New precision maps raise the stakes for African leaders and their communities

node lead section
Friday, 2 March 2018

By Dr Simon I. Hay

“Without good data, we’re flying blind. If you can’t see it, you can’t solve it.”

Kofi Annan, the former United Nations Secretary General, is as succinct as he is insightful. His commentary in 1 March edition of the scientific journal Nature underscores the value of data as a vital step toward addressing child malnutrition.

Food security project in Zimbabwe © Kate Holt/AusAid
Food security project in Zimbabwe © Kate Holt/AusAid

That vital step took a great leap forward this week. By mapping the entire continent of Africa in 5x5 kilometer increments, my colleagues and I at the Institute of Health Metrics and Evaluation at the University of Washington have reached a milestone in health metrics sciences.

Our studies, also published in this week’s Nature, identify geographic levels of child growth failure (CGF) and years of education among adults many previously thought impossible.

Some may question the need for such granular data – community by community. Allow me to explain.

CGF, an umbrella term that includes stunting, wasting, and underweight among children under 5, and levels of education typically are determined at the national level. Such measurements fail to account for individual communities. Within a single country, results among these communities vary widely.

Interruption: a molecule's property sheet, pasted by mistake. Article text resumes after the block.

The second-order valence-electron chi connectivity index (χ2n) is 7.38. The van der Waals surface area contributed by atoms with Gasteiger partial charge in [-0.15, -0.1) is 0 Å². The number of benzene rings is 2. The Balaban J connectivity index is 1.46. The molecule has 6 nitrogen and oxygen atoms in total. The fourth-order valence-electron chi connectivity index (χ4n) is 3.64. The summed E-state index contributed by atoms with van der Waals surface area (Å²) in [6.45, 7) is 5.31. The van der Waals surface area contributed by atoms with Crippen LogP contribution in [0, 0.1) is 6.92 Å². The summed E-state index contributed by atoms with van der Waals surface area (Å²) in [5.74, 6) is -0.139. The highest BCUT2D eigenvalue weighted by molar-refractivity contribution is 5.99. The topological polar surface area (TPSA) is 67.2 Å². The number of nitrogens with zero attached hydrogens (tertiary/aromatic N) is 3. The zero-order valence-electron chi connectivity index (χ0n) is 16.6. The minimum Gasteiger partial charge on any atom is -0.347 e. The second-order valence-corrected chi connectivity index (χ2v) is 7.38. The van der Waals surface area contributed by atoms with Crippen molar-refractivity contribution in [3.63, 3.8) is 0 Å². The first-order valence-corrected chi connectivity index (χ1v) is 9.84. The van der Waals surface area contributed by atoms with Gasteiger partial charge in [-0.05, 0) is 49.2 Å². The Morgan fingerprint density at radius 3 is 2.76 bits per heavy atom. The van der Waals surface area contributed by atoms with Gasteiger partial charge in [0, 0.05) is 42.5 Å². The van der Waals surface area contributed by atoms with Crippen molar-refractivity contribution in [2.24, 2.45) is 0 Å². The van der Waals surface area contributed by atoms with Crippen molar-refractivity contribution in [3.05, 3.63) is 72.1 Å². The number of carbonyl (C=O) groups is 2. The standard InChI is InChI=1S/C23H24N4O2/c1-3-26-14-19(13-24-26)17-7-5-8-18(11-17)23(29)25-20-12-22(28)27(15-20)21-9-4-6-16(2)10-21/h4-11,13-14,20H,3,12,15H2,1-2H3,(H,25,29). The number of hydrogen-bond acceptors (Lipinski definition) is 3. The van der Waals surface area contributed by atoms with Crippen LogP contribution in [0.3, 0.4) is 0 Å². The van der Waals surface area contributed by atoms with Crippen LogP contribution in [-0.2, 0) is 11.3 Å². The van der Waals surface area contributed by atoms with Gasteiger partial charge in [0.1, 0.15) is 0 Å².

It is clear from our findings that nearly all African nations between 2000 and 2015 had at least some areas of improved CGF, but none enough to be on track meet the United Nations Sustainable Development Goal to end malnutrition by 2030.

Like CGF, our education research concluded some communities are well behind national averages. Many communities lack even basic education infrastructure, such as schools and teachers. It is all but certain that, unless and until these communities receive adequate resources, educational progress will be inhibited; some countries also will fail to meet SDG 4, which aims to reduce inequalities in education based on income, sex, and location.

These maps are examples of a new discipline in scientific research: “precision public health.” They pinpoint successes and shortcomings in health, along with education, providing unprecedented levels of valuable information.

The maps also offer what Mr Annan calls “finely grained insight” which demonstrate a “tremendous responsibility to act.” That responsibility is divided among a range of stakeholders – international institutions, non-governmental organizations, and donor governments. But the ultimate responsibility lies in the offices of government leaders in every African nation.

With these two studies, as well as additional ones forthcoming on other health concerns, those leaders have no excuses to ignore their communities struggling to catch up. The health and well-being of their citizens, as well as their nations’ abilities to compete economically – regionally and internationally – are at stake.

Dr Simon I. Hay is the Director of the Local Burden of Disease at the Institute for Health Metrics and Evaluation at the University of Washington. Dr Hay is also a former President of the Royal Society of Tropical Medicine and Hygiene.